Electronic Design

Is Your Personal Computer A CUDA-Enabled Speed Merchant?

Sometimes I don’t hear a rumble until it becomes a roar. I’m not sure if CUDA has become a roar yet, but my ears have perked up based on a bunch of announcements I’ve received over the past few months. If CUDA hasn’t registered on your radar yet, here’s a brief summary.

CUDA, which stands for Compute Unified Device Architecture, is a C language environment developed by Nvidia Corp. (www.nvidia.com) to solve complex computational problems in a fraction of the time it usually takes using conventional methods. With CUDA, programmers can create software that taps into the many-core parallel processing power of graphics processors or GPUs.

For example, Manifold.net (www.manifold.net), which is a leading supplier of Geographic Information Services (GIS), has converted its software to the CUDA platform. With the CUDA configuration, calculations that previously took 20 minutes to complete are now done in 30 seconds, while those that took 30 to 40 seconds are now real-time. More importantly, I think, is the reaction of people like Dimitri Rotow, a product manager at Manifold.net.

“It is not an exaggeration to say that Nvidia CUDA technology could be the most revolutionary development in computing since the invention of the microprocessor,” Rotow said. “It’s fast, inexpensive, and loaded with potential. Nvidia CUDA is so important that all Manifold users should insist that the computer hardware they procure is CUDA-enabled.”

CUDA CENTER OF EXCELLENCE
Another news item that caught my eye concerned a collaboration between Nvidia and the University of Illinois at Urbana- Champaign (UIUC). Back in June, UIUC was named as the world’s first CUDA Center of Excellence. In addition to the appointment, Nvidia donated $500,000 to the university for the development of parallel computing facilities and the continuation of its research programs.

The Theoretical and Computational Biophysics Group at UIUC was one of the first research groups to leverage the parallel architecture of the GPU to accelerate its research in computational biophysics. It has successfully accelerated NAMD/ VMD, a popular parallel molecular dynamics application that analyzes large biomolecular systems.

“We’re very excited to partner with Nvidia and anticipate that together we will achieve breakthroughs in biomedicine, leading to a better understanding of disease and more effective treatments,” said Klaus Schulten, Swanlund Professor of Physics and director of the Theoretical and Computational Biophysics Group at Illinois (www.ks.uiuc.edu). “This generous gift will be a great stimulus for Illinois’ team of outstanding young programmers. It will help to extend their ranks and equip them with the necessary tools to advance computing in decades to come.”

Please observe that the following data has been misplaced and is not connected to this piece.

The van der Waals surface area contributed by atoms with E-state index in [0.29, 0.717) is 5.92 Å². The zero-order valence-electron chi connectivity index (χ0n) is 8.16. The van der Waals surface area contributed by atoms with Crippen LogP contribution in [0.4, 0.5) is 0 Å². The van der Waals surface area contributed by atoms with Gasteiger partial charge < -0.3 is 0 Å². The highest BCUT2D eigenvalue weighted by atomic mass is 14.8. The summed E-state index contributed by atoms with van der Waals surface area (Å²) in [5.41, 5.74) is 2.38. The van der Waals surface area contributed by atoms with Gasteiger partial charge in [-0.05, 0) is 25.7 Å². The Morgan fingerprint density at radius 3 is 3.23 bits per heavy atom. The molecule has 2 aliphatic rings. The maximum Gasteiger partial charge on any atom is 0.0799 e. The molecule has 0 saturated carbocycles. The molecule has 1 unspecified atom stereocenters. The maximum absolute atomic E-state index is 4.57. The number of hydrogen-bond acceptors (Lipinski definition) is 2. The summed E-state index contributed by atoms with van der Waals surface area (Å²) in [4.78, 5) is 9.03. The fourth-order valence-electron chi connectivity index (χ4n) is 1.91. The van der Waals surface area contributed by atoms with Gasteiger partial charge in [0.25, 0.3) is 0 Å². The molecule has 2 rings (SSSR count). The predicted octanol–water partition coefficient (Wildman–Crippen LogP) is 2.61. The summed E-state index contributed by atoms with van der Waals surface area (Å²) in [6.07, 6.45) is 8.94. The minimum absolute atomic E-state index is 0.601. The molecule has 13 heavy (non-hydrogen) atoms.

SIGNAL INTEGRITY SIMULATIONS
Last month, Agilent Technologies announced that it is working with Nvidia to accelerate signal integrity simulations using CUDA-based GPUs. The association is expected to yield the commercial release of a GPU-enabled Advanced Design System (ADS) Transient Convolution Simulator. As a result, signal integrity designers will be able to run these simulations dramatically faster than was previously possible.

“We’re very pleased to be working with Nvidia to both speed up their design cycles today and to help our customers solve their signal integrity problems much faster in the future,” said Colin Warwick, product marketing manager with the EEsof EDA division of Agilent. “In this case, Nvidia itself is the lead customer for this new blending of technologies.”

“Using Agilent’s new CUDA-enabled tools, our engineering team was able to simulate our data path in parallel,” said Tommy Lee, vice president of System Design and Manufacturing at Nvidia. “We achieved a 14-times improvement in simulation time, sped up our NPI (new product introduction) process, and further increased our design velocity.”

CUDA is available free from Nvidia via download from its site. Millions of CUDA-capable GPUs have already been deployed as well. Nvidia also recently launched CUDA U, a new section on CUDA Zone (www.nvidia.com/cuda).

Designed for students, instructors, and developers, CUDA U hosts educational resources for the CUDA programming environment. The site contains instructional material, syllabuses and curricula, and information on schools and programs that offer CUDA instruction. CUDA U can be found at www.nvidia.com/object/cuda_education.

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